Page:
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January 29, 2013 2:10 am

The Hebrew Bible As Common Ground

avatar by Sean Savage / JNS.org

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A launch event for the People of the World Inscribe the Bible initiative in Singapore. Photo: Jerusalem Bible Initiative.

Followers of the three great Abrahamic faiths—Judaism, Christianity and Islam, which comprise more than half the world’s 7 billion people–frequently spend more time focusing on their differences than their similarities. But a new Israel-based organization wants to bridge those divides and unite the faiths’ shared heritage through the Hebrew Bible.

Amos Rolnik, a secular Jew, launched the Jerusalem Bible Initiative in late 2012. In the 1960s Rolnik had a chance to meet with Israel’s founding father, David Ben Gurion. Ben Gurion told Rolnik that one of his dreams was to see a Bible museum constructed in Israel for all the nations to enjoy. Ben Gurion, despite being largely known as a progressive secular leader, considered the Bible to be the most important gift the nation of Israel has given to the world.

Raphael Harkham, the Jerusalem Bible Initiative’s communications director, told JNS.org that Ben Gurion’s wish resonated deeply with Rolnik. After a lengthy career in printing and publishing, Rolnik began a drive to launch several projects that would realize Ben Gurion’s vision; that vision is at the core of the Jerusalem Bible Initiative.

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To celebrate Israel’s 50th anniversary, in 1996 Rolnik launched the Children of the World Illustrate the Bible project. With help from the Israeli government, Rolnik was able to collect more than 800,000 paintings by children in 91 countries. The success of this initiative allowed Rolnik to start another organization called Bible Valley, whose goal was to build a Bible Museum in the Holy Land.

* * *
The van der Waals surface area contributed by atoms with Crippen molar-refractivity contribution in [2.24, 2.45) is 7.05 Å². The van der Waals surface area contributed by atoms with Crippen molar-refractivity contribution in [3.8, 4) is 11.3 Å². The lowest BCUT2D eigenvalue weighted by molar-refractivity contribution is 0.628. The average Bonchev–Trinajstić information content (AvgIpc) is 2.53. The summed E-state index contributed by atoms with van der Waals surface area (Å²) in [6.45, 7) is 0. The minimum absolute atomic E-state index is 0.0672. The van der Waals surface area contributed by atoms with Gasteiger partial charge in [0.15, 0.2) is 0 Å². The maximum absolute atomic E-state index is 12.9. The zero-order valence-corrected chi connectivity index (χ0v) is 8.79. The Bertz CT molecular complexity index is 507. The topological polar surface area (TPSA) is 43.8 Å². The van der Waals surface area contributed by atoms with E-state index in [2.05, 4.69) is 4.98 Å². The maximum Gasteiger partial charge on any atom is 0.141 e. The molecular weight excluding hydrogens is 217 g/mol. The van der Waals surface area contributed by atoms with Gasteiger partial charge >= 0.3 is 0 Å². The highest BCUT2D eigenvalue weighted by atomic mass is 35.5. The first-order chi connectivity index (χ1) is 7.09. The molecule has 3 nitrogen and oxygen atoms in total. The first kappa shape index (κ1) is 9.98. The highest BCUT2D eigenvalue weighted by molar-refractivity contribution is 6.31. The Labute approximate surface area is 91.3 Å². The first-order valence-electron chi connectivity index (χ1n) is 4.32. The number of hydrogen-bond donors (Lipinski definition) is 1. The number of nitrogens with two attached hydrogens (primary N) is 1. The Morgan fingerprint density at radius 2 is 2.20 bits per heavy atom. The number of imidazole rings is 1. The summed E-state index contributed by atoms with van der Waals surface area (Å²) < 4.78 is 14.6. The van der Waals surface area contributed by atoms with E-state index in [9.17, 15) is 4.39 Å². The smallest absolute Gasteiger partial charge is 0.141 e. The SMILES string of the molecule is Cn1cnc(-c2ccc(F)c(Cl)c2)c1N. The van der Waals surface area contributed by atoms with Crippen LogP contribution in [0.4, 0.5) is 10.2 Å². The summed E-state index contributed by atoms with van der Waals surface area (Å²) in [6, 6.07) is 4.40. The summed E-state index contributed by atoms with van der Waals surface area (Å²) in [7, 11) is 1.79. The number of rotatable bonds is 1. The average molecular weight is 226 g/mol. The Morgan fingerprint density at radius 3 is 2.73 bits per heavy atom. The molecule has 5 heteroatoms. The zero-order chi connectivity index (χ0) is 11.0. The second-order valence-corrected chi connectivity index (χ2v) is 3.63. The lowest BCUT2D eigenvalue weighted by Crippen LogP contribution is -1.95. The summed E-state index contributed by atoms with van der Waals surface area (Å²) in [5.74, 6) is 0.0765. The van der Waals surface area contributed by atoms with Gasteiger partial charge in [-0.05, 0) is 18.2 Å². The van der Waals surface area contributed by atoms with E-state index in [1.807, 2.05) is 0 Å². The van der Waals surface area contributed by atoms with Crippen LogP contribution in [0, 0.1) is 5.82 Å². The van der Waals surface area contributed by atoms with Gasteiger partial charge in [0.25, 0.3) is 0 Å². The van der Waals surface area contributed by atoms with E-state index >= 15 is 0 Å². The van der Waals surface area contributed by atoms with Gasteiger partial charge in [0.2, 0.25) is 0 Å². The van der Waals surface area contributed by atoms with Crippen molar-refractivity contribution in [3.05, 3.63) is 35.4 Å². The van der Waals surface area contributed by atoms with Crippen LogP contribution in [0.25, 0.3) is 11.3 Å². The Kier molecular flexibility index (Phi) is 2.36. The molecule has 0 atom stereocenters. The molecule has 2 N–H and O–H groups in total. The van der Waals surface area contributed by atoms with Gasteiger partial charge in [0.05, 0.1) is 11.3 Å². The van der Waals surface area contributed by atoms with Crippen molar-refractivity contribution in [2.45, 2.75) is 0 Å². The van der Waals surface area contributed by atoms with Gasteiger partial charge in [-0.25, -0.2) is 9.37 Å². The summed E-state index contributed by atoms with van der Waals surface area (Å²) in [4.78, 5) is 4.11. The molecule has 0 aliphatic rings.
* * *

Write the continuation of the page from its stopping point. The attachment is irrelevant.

In 2006 Rolnik launched the People of the World Inscribe the Bible initiative as part of his Bible Valley organization, aiming to translate verses of the Bible into more than 100 languages. To date, more than 45 countries have hosted the project, and 25 Bibles have been completed.

More recently, Rolnik’s Bible Valley was incorporated into the newly created Jerusalem Bible Initiative, in order to consolidate all the energy and success in the initiatives, and channel it into a global community.

Abraham on his family's journey from Ur to Canaan. The Jerusalem Bible Initiative aims to help the three Abrahamic faiths use the Hebrew Bible as common ground. Photo: József Molnár/Wikimedia Commons.

Under this new mission, they launched another project called Tanakh B’Mirshetet (Bible on the Net). It hopes to have people from all over the world select one of the Bible’s 23,127 verses and personalize or dedicate it to someone.

A major component of this project includes a focus on utilizing social media outlets like Facebook for outreach. Since its launch in late 2012, the Jerusalem Bible Initiative has garnered nearly 1,600 “likes.” The initiative’s goal, however, is not just to build an online community, but to also “create a network where we can bring prominent figures from all sides together,” Harkham said.

Harkham believes that the Hebrew Bible can serve as a basis for interfaith dialogue.

“The goal is to have different cultural events, to reassert the Bible’s place in dialogue…There are many things to argue about, [but most people would agree] that the Bible is a great source of contribution to the world,” he said.

With the Israeli Knesset announcing in late 2011 that a Bible Museum will be built in Jerusalem in the coming years, Harkham said that his organization hopes to play a key role in populating the museum with the work of the Jerusalem Bible Initiative.

Despite the organization’s mission of unity, Harkham admitted that outreach efforts can be stymied by leaders of other faiths who may be skeptical of its connection with Judaism and Israel. While the group has generally enjoyed broad support from Christians, especially Evangelical Christian groups, connecting to other Christians and Muslims has at times been difficult.

The divide between the three great faiths is growing more rapidly than ever, especially in the Middle East. According to the Pew Research Center, Christians comprise only 4 percent of the region’s population, down from more than 20 percent a century ago. Like Middle Eastern Jewish refugees in the mid-20th century, Christians today are being driven from their homes throughout the Middle East and North Africa by the revolutions and radicalization of their Muslim neighbors.

Nonetheless, Harkham remains optimistic that focusing on the common bonds between the three Abrahamic faiths will ultimately bring change.

“The Jerusalem Bible Initiative is all about bringing people together,” he said. “In such a tumultuous era, a project like this is needed to highlight that there are things that we can find common ground on.”

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